Data about manufacturing in the U.S., China and Germany proved positive, which tends to benefit the industrial metal as it is sensitive to economic data due to its uses in manufacturing. On Wednesday, the first day of February, the reddish metal continued the upward track it achieved in January, when copper futures increased 9.5 percent in value.
The manufacturing data was a touch better than in December; this is the key reason propping up metals," analyst Andrey Kryuchenkov with VTB Capital told the news service. "I expect the $8,300-8,600 range to hold though, as copper consolidates below recent highs."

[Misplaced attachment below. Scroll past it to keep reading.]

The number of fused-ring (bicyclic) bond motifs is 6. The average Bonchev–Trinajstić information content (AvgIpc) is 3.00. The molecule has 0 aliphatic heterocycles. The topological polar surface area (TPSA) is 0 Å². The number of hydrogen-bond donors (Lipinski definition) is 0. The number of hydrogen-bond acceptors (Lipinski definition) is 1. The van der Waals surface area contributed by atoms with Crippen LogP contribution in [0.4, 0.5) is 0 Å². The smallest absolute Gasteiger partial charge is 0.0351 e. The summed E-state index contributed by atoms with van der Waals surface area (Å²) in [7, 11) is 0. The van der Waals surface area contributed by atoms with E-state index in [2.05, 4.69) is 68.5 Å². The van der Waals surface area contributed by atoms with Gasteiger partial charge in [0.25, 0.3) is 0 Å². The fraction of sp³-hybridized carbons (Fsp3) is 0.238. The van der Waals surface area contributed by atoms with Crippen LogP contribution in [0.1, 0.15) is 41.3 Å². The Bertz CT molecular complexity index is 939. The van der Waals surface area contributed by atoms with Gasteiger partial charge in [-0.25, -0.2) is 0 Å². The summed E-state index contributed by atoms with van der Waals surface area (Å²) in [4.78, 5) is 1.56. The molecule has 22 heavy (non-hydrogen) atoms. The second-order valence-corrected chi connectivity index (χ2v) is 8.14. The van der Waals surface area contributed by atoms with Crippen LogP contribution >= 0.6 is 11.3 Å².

At 4:27 p.m. on Wednesday, copper futures increased 1.13 percent, a 4.3 cent lift to $3.832 per pound.
The Financial Times reports chatter about the reddish metal achieving the psychological price of $10,000 per metric ton is growing increasingly prominent as the price of the industrial metal continues rallying. The development comes as a surprise considering the financial turmoil of 2011 caused the price of copper to suffer and demonstrate volatility.
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